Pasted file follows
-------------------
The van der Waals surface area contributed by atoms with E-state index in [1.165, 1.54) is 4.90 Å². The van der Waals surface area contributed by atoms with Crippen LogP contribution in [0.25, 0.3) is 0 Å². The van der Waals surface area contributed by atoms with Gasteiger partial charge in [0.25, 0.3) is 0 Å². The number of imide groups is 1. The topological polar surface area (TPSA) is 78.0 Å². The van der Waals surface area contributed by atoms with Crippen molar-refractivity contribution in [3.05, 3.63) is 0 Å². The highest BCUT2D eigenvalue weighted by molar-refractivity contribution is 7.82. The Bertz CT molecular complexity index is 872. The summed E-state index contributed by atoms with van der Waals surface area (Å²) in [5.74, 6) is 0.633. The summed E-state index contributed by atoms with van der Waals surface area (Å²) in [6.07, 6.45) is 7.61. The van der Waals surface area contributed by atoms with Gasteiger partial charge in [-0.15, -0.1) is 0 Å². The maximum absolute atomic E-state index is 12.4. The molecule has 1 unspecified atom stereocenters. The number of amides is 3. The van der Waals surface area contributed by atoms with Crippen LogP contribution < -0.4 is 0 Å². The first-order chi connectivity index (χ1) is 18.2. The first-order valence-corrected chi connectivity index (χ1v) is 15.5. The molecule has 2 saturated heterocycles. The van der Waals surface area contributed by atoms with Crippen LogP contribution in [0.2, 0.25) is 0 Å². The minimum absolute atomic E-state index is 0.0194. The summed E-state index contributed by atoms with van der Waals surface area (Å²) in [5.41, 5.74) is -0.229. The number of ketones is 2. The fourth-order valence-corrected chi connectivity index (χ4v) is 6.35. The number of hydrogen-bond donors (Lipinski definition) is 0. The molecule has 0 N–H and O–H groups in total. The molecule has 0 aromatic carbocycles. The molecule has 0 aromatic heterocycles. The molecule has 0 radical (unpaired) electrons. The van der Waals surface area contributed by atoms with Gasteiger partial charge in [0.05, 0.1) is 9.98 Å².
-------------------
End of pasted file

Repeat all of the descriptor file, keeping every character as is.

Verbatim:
The van der Waals surface area contributed by atoms with E-state index in [1.165, 1.54) is 4.90 Å². The van der Waals surface area contributed by atoms with Crippen LogP contribution in [0.25, 0.3) is 0 Å². The van der Waals surface area contributed by atoms with Gasteiger partial charge in [0.25, 0.3) is 0 Å². The number of imide groups is 1. The topological polar surface area (TPSA) is 78.0 Å². The van der Waals surface area contributed by atoms with Crippen molar-refractivity contribution in [3.05, 3.63) is 0 Å². The highest BCUT2D eigenvalue weighted by molar-refractivity contribution is 7.82. The Bertz CT molecular complexity index is 872. The summed E-state index contributed by atoms with van der Waals surface area (Å²) in [5.74, 6) is 0.633. The summed E-state index contributed by atoms with van der Waals surface area (Å²) in [6.07, 6.45) is 7.61. The van der Waals surface area contributed by atoms with Gasteiger partial charge in [-0.15, -0.1) is 0 Å². The maximum absolute atomic E-state index is 12.4. The molecule has 1 unspecified atom stereocenters. The number of amides is 3. The van der Waals surface area contributed by atoms with Crippen LogP contribution < -0.4 is 0 Å². The first-order chi connectivity index (χ1) is 18.2. The first-order valence-corrected chi connectivity index (χ1v) is 15.5. The molecule has 2 saturated heterocycles. The van der Waals surface area contributed by atoms with Crippen LogP contribution in [0.2, 0.25) is 0 Å². The minimum absolute atomic E-state index is 0.0194. The summed E-state index contributed by atoms with van der Waals surface area (Å²) in [5.41, 5.74) is -0.229. The number of ketones is 2. The fourth-order valence-corrected chi connectivity index (χ4v) is 6.35. The number of hydrogen-bond donors (Lipinski definition) is 0. The molecule has 0 N–H and O–H groups in total. The molecule has 0 aromatic carbocycles. The molecule has 0 aromatic heterocycles. The molecule has 0 radical (unpaired) electrons. The van der Waals surface area contributed by atoms with Gasteiger partial charge in [0.05, 0.1) is 9.98 Å².